Thomas Glaister was a professional photographer renowned for expensive, high quality ambrotypes and paper photographs. Born in the USA, Glaister worked for the Meade Brother’s photographic studio in New York from about 1850 to 1854, when he arrived in Australia. After spending a year in Melbourne he moved to Sydney, establishing his own studio, the American Australian Portrait Gallery, in April 1855, and a second branch in Brisbane, which was managed by John Watson. Glaister advertised his firm as an expensive, quality outfit that produced images resistant to fading (a considerable problem in the 1850s and 60s). His studio was admired for the cosmopolitan images of Paris and Rome hung on its walls, and he made sure that patrons were prepared for their visit by dressing appropriately for the camera. Glaister kept abreast of international developments in the medium and his photographs were celebrated for their technical sophistication and style. He was the undisputed master of the ambrotype process; his images exhibited a subtlety of colouring and greater informality and expressiveness, thanks in part to the shorter exposure times. In 1870 his Pitt Street studio was entirely destroyed by a fire and he presumably returned to the United States.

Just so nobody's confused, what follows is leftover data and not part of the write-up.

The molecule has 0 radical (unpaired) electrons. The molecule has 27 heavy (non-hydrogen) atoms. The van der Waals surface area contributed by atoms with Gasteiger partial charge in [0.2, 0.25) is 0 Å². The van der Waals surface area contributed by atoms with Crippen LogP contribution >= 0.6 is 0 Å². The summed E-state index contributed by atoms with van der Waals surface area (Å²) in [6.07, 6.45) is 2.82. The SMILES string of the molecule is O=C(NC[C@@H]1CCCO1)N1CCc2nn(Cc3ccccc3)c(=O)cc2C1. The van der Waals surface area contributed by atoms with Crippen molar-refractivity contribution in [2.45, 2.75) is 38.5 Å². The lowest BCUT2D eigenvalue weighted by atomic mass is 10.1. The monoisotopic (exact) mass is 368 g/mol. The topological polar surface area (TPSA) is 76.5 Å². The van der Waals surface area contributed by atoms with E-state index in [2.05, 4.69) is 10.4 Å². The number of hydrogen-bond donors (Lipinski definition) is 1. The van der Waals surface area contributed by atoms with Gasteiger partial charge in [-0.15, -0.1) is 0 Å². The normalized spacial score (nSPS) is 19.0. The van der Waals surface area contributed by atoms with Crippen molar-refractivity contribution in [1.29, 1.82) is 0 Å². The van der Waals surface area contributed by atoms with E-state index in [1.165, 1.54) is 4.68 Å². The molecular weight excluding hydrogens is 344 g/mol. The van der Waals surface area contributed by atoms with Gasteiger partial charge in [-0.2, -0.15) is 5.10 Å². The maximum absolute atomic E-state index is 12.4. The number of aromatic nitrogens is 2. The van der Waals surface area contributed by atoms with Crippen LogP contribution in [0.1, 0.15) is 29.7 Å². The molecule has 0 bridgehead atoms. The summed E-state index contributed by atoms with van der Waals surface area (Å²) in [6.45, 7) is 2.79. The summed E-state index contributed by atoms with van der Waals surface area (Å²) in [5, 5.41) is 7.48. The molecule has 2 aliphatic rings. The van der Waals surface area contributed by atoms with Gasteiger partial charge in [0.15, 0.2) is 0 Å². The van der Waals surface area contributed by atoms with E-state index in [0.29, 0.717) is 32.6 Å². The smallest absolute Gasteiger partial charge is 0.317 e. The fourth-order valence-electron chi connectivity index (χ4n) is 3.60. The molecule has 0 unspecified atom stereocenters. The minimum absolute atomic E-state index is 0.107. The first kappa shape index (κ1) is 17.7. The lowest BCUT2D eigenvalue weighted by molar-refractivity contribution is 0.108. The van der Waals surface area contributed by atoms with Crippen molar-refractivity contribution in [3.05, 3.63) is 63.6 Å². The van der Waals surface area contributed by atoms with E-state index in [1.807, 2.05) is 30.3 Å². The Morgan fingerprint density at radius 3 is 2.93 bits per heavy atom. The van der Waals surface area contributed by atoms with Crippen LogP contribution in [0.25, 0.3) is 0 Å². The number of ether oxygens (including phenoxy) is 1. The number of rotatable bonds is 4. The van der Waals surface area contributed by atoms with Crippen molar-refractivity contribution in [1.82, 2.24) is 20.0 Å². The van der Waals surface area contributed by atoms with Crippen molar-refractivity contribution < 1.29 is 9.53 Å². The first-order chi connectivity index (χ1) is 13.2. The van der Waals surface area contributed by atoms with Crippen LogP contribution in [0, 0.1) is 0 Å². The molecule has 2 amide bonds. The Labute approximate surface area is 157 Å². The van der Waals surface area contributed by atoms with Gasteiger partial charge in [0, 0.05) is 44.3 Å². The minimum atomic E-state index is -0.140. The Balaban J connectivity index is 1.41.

A carte de visite is a stiff card of about 10 x 6.4 cm, with an attached paper photograph, invented in 1854 by André-Adolphe-Eugène Disderi. They were introduced into Australia in 1859 by William Blackwood with albums arriving in 1860, aiding the collection and distribution of multiple cartes. Cartes were usually portraits and were made by the millions worldwide. Multi-lens, or ‘multiplying’ cameras were introduced in the 1860s, which were capable of producing from 2 to 32 images in quick succession, dramatically increasing the number of cartes de visite that could be made from a single photographic plate. They were easily reproduced by making paper contact prints from the glass plates, which were then cut and pasted to card.
carte de visite
9.2 x 5.9 cm image; 10.1 x 6.3 cm mount card
Signature & date
Not signed. Not dated.
Not on display
Shown in 1 exhibition
Referenced in 1 publication
Judy Annear, The photograph and Australia, Sydney, Jun 2015, 246 (colour illus.).